The White Sox wrapped up their draft with a mix of power, speed and pitching depth Wednesday.
Now, let the trade winds blow.
The next six weeks could shape the next six years or more on the South Side. The completion of the draft means front offices across the majors can shift their focus to scouting big-league talent ahead of the July 31 trade deadline.
It’s no secret the rebuilding Sox are willing to deal with contenders if the price is right. David Robertson, Todd Frazier, Derek Holland and Tommy Kahnle could yield more prospects for the Sox to stockpile.
Meanwhile, general manager Rick Hahn will listen to offers for left-hander Jose Quintana, but his asking price is steep.
Manager Rick Renteria knows his roster could look different in the coming weeks. He spoke in the dugout before the Sox lost 10-6 to the Orioles in a game that was delayed 90 minutes because of rain.
The Sox (28-36) squandered an early 5-1 lead. Matt Davidson belted his 13th home run, and pinch hitter Alen Hanson hit his first career homer, but Miguel Gonzalez allowed eight earned runs in five innings.
“All of us know that we’re on the same page in terms of the direction that the organization is going in,” Renteria said. “The biggest thing for all of us to do is just to be honest with our assessments and make sure that we do have a clear vision as to how we’re moving forward. I think we certainly do.”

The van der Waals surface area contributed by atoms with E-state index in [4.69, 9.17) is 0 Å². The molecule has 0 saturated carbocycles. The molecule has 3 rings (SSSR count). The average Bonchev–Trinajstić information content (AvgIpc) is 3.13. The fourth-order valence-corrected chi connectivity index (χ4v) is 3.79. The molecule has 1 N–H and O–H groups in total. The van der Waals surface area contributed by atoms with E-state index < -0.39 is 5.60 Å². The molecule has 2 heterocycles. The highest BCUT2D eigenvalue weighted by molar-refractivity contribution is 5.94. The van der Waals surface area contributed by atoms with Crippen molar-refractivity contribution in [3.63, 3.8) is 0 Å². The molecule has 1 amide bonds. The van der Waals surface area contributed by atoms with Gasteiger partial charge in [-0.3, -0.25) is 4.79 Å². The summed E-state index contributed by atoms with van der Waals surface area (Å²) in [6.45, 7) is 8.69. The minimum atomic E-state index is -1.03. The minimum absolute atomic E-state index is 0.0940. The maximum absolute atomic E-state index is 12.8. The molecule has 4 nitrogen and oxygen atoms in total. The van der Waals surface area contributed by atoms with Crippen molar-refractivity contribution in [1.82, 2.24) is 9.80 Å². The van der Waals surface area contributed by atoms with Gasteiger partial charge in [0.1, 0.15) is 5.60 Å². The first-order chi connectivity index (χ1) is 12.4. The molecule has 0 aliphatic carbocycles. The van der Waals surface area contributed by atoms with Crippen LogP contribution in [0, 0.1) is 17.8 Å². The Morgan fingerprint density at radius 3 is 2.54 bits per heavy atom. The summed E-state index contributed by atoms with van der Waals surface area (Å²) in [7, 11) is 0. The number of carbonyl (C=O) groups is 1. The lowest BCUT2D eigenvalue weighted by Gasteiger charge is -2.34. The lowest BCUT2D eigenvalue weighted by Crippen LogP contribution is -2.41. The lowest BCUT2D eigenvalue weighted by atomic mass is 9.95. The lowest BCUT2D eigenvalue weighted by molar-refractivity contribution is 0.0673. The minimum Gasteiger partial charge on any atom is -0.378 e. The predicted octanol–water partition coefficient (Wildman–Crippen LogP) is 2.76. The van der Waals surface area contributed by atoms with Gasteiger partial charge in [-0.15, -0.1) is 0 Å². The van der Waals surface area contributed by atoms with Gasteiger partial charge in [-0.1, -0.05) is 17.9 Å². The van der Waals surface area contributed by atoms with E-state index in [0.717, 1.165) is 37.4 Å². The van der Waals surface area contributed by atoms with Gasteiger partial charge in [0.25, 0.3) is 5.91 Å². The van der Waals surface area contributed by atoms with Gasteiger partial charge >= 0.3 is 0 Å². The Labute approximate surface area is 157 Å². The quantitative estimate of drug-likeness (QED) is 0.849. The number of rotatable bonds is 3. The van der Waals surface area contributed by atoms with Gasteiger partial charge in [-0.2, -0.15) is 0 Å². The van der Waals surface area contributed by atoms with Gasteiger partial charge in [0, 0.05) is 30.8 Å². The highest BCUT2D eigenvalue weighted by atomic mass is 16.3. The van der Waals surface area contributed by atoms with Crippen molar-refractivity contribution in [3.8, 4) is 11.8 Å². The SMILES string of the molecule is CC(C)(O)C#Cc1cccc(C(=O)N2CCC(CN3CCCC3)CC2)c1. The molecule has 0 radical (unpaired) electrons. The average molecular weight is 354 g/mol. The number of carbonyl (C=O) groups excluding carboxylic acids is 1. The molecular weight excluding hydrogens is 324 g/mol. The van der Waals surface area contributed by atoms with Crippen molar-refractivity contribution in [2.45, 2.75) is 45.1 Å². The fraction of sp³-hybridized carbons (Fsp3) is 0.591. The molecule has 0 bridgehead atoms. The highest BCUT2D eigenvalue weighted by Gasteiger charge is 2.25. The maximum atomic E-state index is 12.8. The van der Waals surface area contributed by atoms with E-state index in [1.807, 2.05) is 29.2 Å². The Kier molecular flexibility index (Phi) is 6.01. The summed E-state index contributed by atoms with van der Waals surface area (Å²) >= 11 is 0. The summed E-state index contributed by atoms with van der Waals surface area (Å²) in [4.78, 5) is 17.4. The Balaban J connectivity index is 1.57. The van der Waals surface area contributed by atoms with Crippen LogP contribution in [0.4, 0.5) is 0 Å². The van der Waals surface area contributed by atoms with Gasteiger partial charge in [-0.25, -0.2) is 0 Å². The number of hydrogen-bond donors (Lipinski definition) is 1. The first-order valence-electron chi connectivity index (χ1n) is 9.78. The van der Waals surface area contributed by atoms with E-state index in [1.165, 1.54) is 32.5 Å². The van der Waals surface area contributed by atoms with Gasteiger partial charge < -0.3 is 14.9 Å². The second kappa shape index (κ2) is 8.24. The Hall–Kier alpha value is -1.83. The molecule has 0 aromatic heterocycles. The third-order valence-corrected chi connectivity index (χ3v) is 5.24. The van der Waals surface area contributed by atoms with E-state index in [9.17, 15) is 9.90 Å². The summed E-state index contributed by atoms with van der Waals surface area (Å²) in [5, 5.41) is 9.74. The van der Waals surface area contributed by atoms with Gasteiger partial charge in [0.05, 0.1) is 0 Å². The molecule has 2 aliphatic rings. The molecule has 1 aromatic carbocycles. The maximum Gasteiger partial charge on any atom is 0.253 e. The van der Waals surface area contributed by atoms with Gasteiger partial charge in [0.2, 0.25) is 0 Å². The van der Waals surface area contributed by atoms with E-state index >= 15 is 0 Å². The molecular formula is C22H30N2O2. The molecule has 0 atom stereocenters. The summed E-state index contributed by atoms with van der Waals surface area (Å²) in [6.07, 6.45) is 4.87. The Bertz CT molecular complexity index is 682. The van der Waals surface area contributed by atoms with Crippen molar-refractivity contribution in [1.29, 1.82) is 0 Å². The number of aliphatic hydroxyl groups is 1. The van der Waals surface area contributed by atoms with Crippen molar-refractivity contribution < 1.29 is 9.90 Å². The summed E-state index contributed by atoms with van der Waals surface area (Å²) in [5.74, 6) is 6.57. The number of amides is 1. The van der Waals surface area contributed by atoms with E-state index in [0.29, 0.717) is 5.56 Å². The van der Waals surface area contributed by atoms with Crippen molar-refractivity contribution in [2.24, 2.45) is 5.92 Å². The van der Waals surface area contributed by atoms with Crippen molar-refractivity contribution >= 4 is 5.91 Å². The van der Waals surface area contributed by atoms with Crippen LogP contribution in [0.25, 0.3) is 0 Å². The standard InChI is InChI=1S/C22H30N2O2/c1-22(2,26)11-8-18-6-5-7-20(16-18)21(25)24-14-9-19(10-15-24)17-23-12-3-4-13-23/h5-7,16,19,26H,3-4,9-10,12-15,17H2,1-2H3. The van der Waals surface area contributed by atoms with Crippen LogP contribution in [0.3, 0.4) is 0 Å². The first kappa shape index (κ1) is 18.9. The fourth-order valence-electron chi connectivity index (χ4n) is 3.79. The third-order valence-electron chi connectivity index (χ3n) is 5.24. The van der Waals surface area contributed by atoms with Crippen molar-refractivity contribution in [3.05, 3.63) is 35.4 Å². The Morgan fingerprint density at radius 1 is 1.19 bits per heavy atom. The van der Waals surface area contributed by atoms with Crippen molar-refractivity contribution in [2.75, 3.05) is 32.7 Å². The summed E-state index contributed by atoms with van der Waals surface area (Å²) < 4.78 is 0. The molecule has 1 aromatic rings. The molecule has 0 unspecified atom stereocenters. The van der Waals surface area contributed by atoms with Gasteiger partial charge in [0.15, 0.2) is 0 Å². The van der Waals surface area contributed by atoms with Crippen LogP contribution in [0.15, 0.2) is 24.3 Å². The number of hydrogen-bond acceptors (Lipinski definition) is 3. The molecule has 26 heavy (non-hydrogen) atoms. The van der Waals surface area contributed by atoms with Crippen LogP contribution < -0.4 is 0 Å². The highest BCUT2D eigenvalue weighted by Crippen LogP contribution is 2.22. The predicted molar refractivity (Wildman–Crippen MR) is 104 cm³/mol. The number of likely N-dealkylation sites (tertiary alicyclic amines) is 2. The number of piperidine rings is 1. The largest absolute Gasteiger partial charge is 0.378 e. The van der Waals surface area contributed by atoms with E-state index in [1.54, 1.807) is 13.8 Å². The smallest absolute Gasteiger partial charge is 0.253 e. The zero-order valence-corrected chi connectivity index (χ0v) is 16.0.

If asked, Renteria is comfortable sharing his assessments with the Sox’ front office.
“I don’t mind being consulted,” he said. “Obviously, we’re all here on the field and watching our guys perform and see what they do. . . .
“They have been very open since I signed on, so I’m not concerned about being consulted or spoken to in terms of what’s going to happen, when it’s going to happen. We’re all thinking in the same direction.”
That direction could be tested when it comes to the future of right fielder Avisail Garcia, who went 3-for-5. Is Garcia part of the future core? Or should the Sox consider cashing in on his hot start?
Garcia is in the American League’s top five in batting average (.339) and RBI (48). His .556 slugging percentage and .378 on-base percentage lead the Sox.
The numbers are a far cry from Garcia’s first five seasons, which were plagued by injuries and inconsistency. This year, he’s a top candidate for the All-Star Game.
“I would say that as you’ve seen him perform right now, you would think, yeah, this is a kid that’s potentially one of the guys that’s a piece of the puzzle,” Renteria said. “He’s years old. He’s still young enough.
“The beauty of it, and I guess it’s just baseball, he’s been kind of chipping away at who he is. This is seemingly a breakout year, so you’re hoping that this continues through the season. And then you have to make a determination as to whether you think this is who he is, based on one season, or are there some other pieces of his development in terms of the past. Is he somewhere in between? Those are obviously good questions to ask, and those are things that we’re going to have to think about to make a determination.
“But, certainly, based on what he’s doing right now, he sure does look like a piece of the future.”
For his part, Garcia is happy with his role on the Sox.
“Everybody is together,” Garcia said. “We’re fighting every day and being positive. We keep working.”
Before too long, some of them could be working elsewhere.
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